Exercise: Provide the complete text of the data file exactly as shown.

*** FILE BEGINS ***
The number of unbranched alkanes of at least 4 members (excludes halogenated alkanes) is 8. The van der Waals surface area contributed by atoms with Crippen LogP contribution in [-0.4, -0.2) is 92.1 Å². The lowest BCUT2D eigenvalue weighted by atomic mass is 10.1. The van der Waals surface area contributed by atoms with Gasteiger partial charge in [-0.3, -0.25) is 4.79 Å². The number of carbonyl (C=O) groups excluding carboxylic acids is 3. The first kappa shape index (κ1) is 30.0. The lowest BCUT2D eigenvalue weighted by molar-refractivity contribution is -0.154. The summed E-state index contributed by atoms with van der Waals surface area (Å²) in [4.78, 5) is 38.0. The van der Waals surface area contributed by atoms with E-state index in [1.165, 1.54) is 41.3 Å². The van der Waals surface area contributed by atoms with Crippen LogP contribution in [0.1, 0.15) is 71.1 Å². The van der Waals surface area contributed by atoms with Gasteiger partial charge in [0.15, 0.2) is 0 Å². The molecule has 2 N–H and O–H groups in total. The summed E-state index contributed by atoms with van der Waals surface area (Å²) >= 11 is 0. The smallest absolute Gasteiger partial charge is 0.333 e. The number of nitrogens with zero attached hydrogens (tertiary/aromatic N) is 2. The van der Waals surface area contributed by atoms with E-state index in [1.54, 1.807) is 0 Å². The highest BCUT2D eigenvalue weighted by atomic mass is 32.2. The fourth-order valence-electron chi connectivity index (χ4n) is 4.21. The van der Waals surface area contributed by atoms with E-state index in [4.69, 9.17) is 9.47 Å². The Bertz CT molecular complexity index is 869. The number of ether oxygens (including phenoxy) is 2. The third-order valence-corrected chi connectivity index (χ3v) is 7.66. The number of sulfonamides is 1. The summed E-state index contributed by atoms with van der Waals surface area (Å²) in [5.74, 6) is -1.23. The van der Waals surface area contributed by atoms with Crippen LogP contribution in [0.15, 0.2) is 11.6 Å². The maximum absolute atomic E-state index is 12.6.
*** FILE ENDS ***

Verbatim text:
The number of unbranched alkanes of at least 4 members (excludes halogenated alkanes) is 8. The van der Waals surface area contributed by atoms with Crippen LogP contribution in [-0.4, -0.2) is 92.1 Å². The lowest BCUT2D eigenvalue weighted by atomic mass is 10.1. The van der Waals surface area contributed by atoms with Gasteiger partial charge in [-0.3, -0.25) is 4.79 Å². The number of carbonyl (C=O) groups excluding carboxylic acids is 3. The first kappa shape index (κ1) is 30.0. The lowest BCUT2D eigenvalue weighted by molar-refractivity contribution is -0.154. The summed E-state index contributed by atoms with van der Waals surface area (Å²) in [4.78, 5) is 38.0. The van der Waals surface area contributed by atoms with E-state index in [1.165, 1.54) is 41.3 Å². The van der Waals surface area contributed by atoms with Crippen LogP contribution in [0.1, 0.15) is 71.1 Å². The van der Waals surface area contributed by atoms with Gasteiger partial charge in [0.15, 0.2) is 0 Å². The molecule has 2 N–H and O–H groups in total. The summed E-state index contributed by atoms with van der Waals surface area (Å²) >= 11 is 0. The smallest absolute Gasteiger partial charge is 0.333 e. The number of nitrogens with zero attached hydrogens (tertiary/aromatic N) is 2. The van der Waals surface area contributed by atoms with E-state index in [1.54, 1.807) is 0 Å². The highest BCUT2D eigenvalue weighted by atomic mass is 32.2. The fourth-order valence-electron chi connectivity index (χ4n) is 4.21. The van der Waals surface area contributed by atoms with E-state index in [4.69, 9.17) is 9.47 Å². The Bertz CT molecular complexity index is 869. The number of ether oxygens (including phenoxy) is 2. The third-order valence-corrected chi connectivity index (χ3v) is 7.66. The number of sulfonamides is 1. The summed E-state index contributed by atoms with van der Waals surface area (Å²) in [5.74, 6) is -1.23. The van der Waals surface area contributed by atoms with Crippen LogP contribution in [0.15, 0.2) is 11.6 Å². The maximum absolute atomic E-state index is 12.6.